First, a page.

Rude Girls features a shoot-out, a car chase, drugs, high-rise estates, underworld figures who turn up for fights at parties. One of the protagonists is a single mother, another lives off the earnings of her drug-dealing father and falls pregnant by her boyfriend. Only one, Janice, comes from a "respectable" family and wants to hold down a job. It's clearly a harsher, more violent world than that of Vanessa and her friends. "I suppose it's a bit exaggerated in places," confesses Debbie.

Vanessa wrote the novel when she was at Queen's College, a very unrude girls' private school in Harley Street, London, where both she and Debbie were pupils on the assisted places scheme. She used the school computer to print out scrolls of text which were then read by Debbie, who proffered suggestions, and who still has the old drafts in her attic. You can imagine them sitting in the homework periods - two of the very few black girls of their year - quietly discussing whether the attack in the car park feels right, or what sort of bracelets a drug dealer would wear.

"A Rude Girl," explains Vanessa "can mean a really bad girl - or it can just mean someone who is feisty, sassy, does her own thing. Is a bit streetwise." And Vanessa and her friends, although they may dress to kill and go to all-night raves, are only rude girls to a very limited extent. For on closer questioning the frivolity turns out to be pretty skin deep. The girls don't drink - well, not much and not, as Rochelle points out, "like white girls who say, 'let's go out and get slaughtered.'" They disapprove of promiscuity - nobody wants a reputation as a "slusher" - and they wouldn't consider having a child until they had settled down, or married.

The girls are all in full-time education, and all intend to follow careers. Vanessa and Debbie are now at London University: Debbie is doing computing and business studies with the intention of becoming a systems analyst, and Vanessa is reading law and hopes to become a barrister. It seems a sensible, career-oriented choice of subject, but for Vanessa law was the softest degree option she could get away with. She says, "My father wanted me to do science. Law was better than nothing."

Parental expectation has clearly had a strong influence. Three of the girls come from broken families, and all have mothers who work. (Vanessa's mother is an administrator for Walthamstow council.) As Debbie explains, "When you see your mother working hard, then sitting at home watching telly - that's not on." Vanessa did move into a hall of residence for her first term at university, but has now returned home, largely because of pressure from her mother, who suspected her of not working. Mrs Walters has already decided that she wants Vanessa's sister - who is five years old - to become a doctor.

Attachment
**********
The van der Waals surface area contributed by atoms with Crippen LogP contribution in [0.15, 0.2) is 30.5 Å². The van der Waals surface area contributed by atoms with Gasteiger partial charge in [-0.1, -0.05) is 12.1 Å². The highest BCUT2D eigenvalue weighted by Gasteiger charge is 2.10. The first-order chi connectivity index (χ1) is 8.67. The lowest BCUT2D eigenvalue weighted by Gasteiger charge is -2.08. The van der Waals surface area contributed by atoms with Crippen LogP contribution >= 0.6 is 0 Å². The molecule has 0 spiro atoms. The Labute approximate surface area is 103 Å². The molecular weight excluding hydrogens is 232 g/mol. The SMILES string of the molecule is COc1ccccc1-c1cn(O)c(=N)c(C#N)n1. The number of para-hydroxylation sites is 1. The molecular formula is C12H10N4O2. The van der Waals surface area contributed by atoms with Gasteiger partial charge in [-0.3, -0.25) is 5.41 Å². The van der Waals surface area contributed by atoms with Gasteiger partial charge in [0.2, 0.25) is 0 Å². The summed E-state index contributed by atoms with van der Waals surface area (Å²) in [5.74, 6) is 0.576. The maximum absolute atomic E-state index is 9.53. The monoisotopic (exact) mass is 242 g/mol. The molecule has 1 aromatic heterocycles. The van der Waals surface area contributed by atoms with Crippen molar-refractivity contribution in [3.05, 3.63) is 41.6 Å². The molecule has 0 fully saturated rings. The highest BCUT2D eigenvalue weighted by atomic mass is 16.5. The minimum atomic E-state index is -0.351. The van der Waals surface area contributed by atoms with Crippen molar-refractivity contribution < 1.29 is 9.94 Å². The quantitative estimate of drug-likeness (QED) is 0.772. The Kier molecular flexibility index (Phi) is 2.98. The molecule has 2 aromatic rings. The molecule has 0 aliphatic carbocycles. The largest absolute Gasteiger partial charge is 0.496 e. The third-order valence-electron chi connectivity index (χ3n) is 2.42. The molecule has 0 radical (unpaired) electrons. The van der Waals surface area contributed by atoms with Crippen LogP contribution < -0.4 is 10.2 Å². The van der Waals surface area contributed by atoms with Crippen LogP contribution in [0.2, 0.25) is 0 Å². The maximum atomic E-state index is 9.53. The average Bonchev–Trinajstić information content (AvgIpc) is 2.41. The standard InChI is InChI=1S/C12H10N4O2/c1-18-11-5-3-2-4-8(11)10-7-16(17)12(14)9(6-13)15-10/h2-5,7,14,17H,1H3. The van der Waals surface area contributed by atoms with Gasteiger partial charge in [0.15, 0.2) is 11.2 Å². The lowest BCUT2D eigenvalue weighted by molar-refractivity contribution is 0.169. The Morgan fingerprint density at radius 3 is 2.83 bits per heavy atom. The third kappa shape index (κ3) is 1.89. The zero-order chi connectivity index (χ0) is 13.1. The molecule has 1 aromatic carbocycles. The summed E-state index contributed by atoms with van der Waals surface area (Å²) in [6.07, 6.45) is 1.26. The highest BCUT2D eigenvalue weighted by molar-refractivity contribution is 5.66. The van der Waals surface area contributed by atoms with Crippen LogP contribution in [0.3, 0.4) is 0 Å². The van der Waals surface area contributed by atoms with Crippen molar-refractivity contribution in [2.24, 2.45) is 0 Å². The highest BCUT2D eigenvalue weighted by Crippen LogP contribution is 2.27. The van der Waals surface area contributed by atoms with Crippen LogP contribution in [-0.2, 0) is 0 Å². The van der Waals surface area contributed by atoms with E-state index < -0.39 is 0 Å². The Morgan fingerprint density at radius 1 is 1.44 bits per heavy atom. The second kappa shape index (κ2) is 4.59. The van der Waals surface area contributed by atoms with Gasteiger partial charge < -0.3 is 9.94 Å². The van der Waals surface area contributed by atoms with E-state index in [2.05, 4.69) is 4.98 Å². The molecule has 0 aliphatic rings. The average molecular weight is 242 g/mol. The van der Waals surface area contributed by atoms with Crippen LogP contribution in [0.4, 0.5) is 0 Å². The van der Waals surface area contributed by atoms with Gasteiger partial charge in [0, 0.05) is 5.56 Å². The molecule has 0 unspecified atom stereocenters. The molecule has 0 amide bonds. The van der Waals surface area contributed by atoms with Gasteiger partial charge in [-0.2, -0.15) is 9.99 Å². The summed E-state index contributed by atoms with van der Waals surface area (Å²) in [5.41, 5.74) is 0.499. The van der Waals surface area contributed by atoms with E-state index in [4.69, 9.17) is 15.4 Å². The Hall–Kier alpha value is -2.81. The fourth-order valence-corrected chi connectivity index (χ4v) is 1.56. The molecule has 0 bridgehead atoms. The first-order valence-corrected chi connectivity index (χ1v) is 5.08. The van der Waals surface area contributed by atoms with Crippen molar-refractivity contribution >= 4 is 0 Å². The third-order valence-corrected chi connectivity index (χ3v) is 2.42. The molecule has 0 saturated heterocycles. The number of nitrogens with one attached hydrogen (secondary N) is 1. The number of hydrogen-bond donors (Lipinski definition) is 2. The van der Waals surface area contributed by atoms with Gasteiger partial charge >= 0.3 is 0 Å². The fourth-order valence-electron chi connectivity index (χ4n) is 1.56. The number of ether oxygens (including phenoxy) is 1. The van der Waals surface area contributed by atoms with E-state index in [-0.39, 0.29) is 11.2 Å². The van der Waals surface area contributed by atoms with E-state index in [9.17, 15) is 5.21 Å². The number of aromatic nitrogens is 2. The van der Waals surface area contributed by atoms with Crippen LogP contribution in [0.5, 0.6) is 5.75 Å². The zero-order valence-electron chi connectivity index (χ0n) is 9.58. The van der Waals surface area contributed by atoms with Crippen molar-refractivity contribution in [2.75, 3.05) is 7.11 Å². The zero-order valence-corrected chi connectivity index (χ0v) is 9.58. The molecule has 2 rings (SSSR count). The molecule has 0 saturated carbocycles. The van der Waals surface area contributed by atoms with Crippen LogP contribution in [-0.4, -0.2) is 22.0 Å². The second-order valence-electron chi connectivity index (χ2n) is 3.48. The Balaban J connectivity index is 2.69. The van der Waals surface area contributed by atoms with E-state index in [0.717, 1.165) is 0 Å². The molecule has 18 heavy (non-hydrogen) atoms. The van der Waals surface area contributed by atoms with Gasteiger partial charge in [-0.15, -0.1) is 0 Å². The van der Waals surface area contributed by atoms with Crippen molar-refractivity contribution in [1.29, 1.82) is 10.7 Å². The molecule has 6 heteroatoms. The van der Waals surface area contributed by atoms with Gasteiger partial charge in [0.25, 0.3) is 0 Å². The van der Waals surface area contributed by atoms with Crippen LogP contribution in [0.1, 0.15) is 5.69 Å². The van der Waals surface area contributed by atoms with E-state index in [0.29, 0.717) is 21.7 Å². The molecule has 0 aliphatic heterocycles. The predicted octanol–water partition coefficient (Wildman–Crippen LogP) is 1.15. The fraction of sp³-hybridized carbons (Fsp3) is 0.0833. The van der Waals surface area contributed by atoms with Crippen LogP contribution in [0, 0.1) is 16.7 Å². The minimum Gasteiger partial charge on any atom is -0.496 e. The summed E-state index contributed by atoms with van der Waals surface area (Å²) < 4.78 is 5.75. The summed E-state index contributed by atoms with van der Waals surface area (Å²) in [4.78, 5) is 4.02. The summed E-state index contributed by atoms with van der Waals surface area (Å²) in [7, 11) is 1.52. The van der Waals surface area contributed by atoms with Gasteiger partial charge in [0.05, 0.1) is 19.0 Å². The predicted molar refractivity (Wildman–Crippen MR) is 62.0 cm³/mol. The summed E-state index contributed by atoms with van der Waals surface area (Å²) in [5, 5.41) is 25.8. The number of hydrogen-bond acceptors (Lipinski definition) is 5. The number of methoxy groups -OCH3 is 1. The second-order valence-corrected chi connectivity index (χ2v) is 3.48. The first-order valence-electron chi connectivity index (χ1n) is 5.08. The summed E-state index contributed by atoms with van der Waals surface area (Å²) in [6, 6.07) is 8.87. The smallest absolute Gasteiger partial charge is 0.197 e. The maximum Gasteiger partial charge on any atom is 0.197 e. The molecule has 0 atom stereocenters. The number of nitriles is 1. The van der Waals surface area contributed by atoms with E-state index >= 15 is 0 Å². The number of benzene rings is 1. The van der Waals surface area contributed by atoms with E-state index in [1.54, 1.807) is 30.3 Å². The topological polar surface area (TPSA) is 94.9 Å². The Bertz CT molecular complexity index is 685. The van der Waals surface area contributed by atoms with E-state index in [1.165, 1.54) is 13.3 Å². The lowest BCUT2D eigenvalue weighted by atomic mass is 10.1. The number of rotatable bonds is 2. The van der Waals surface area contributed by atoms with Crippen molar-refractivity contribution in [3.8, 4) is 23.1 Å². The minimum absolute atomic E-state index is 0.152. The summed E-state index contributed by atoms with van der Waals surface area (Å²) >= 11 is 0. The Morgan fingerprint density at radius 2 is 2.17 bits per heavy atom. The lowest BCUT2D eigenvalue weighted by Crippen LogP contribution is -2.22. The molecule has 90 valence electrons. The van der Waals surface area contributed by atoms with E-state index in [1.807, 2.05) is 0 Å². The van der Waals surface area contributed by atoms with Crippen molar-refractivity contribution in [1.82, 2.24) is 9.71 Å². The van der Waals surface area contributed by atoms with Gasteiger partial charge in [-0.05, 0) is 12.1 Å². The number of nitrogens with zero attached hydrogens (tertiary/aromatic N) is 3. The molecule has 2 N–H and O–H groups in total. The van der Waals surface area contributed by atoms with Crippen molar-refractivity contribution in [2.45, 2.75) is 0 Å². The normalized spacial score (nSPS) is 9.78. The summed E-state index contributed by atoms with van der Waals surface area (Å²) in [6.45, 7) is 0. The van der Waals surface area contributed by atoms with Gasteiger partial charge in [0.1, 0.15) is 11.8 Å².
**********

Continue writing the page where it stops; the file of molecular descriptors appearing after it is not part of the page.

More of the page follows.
Vanessa, Bella, Rochelle and Debbie all live at home under the maternal beady eye. Vanessa mentions her mother turning on the loudspeaker button upstairs when she is on the telephone and opening her post accidentally-on-purpose. Debbie's mother, meanwhile, insists that there is "no such thing as privacy in my house". When Rochelle brings a boy home, "My mum does, 'I don't like the look of him. He looks shifty. Did you see his trainers? How can you let him in with dirty shoes?' And she says when he's out the room, but so that he can hear, 'get that ugly boy out of my house.'"

"I gave each of the [female] characters a quality I admired," explains Vanessa. "Paula is tough, I really respect her for that, people can't mess with her. Shree is nice and sweet and kind to people. And Janice, she wants something better for herself."

Which brings us to the men in the novel. Why are they all utterly worthless? Michael is a devious philanderer, Nero a dangerous criminal, Maurice an insufferable prig, Elroy a bully, Tyrone a drone or, as he puts it, "not a bills type of person". Admittedly the last two are both OK by the end, when they have been pulled into shape...

Here Bella, who has been silent throughout most of the conversation, shrugs her shoulders and says in the tone of someone stating the very obvious, "But all men need pushing into shape."

A young black man, with the word "Valentino" embroidered across his anorak, walks through the door. The girls' eyes swivel round to follow him as he makes his way to the counter. There follows a small stir of admiration, raising of eyebrows, flicker of interested expressions...

"Now," proclaims Rochelle, "there's a jacket for you."

'Rude Girls' by Vanessa Walters is published by Pan on Friday, price pounds 4.99